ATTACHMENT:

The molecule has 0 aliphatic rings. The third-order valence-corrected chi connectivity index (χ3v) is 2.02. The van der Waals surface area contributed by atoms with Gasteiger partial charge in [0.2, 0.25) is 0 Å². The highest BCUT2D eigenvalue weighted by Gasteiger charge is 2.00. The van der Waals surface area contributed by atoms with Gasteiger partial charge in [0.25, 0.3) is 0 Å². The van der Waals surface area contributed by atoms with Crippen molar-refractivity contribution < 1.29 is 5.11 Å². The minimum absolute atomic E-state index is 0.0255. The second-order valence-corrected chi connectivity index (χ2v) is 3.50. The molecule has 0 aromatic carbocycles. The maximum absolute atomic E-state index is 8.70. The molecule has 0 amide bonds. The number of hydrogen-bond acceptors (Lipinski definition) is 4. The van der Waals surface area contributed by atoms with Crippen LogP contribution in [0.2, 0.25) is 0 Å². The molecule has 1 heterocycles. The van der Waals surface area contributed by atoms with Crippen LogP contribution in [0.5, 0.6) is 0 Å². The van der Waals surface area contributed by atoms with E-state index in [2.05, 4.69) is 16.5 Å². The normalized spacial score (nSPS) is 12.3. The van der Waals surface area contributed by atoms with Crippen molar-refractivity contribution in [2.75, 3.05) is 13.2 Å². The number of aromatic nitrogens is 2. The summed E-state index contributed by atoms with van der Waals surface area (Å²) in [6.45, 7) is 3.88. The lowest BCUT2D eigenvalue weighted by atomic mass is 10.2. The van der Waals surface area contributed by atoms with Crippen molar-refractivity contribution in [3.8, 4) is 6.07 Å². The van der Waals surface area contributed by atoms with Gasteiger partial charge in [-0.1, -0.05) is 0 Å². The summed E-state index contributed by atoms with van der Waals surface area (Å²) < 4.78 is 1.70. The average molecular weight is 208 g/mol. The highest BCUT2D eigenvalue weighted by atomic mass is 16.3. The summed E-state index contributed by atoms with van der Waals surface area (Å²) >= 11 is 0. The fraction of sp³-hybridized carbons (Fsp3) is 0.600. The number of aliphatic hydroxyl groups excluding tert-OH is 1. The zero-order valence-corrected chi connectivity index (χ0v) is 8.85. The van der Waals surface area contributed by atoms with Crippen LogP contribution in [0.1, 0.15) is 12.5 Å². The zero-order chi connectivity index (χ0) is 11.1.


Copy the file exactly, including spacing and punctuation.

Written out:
The molecule has 0 aliphatic rings. The third-order valence-corrected chi connectivity index (χ3v) is 2.02. The van der Waals surface area contributed by atoms with Gasteiger partial charge in [0.2, 0.25) is 0 Å². The highest BCUT2D eigenvalue weighted by Gasteiger charge is 2.00. The van der Waals surface area contributed by atoms with Gasteiger partial charge in [0.25, 0.3) is 0 Å². The van der Waals surface area contributed by atoms with Crippen molar-refractivity contribution < 1.29 is 5.11 Å². The minimum absolute atomic E-state index is 0.0255. The second-order valence-corrected chi connectivity index (χ2v) is 3.50. The molecule has 0 aromatic carbocycles. The maximum absolute atomic E-state index is 8.70. The molecule has 0 amide bonds. The number of hydrogen-bond acceptors (Lipinski definition) is 4. The van der Waals surface area contributed by atoms with Crippen LogP contribution in [0.2, 0.25) is 0 Å². The molecule has 1 heterocycles. The van der Waals surface area contributed by atoms with Crippen LogP contribution in [0.5, 0.6) is 0 Å². The van der Waals surface area contributed by atoms with E-state index in [2.05, 4.69) is 16.5 Å². The normalized spacial score (nSPS) is 12.3. The van der Waals surface area contributed by atoms with Crippen molar-refractivity contribution in [2.75, 3.05) is 13.2 Å². The number of aromatic nitrogens is 2. The summed E-state index contributed by atoms with van der Waals surface area (Å²) in [6.45, 7) is 3.88. The lowest BCUT2D eigenvalue weighted by atomic mass is 10.2. The van der Waals surface area contributed by atoms with Crippen molar-refractivity contribution in [3.8, 4) is 6.07 Å². The van der Waals surface area contributed by atoms with Gasteiger partial charge in [-0.1, -0.05) is 0 Å². The summed E-state index contributed by atoms with van der Waals surface area (Å²) < 4.78 is 1.70. The average molecular weight is 208 g/mol. The highest BCUT2D eigenvalue weighted by atomic mass is 16.3. The summed E-state index contributed by atoms with van der Waals surface area (Å²) >= 11 is 0. The fraction of sp³-hybridized carbons (Fsp3) is 0.600. The number of aliphatic hydroxyl groups excluding tert-OH is 1. The zero-order valence-corrected chi connectivity index (χ0v) is 8.85. The van der Waals surface area contributed by atoms with Crippen LogP contribution in [0.1, 0.15) is 12.5 Å². The zero-order chi connectivity index (χ0) is 11.1.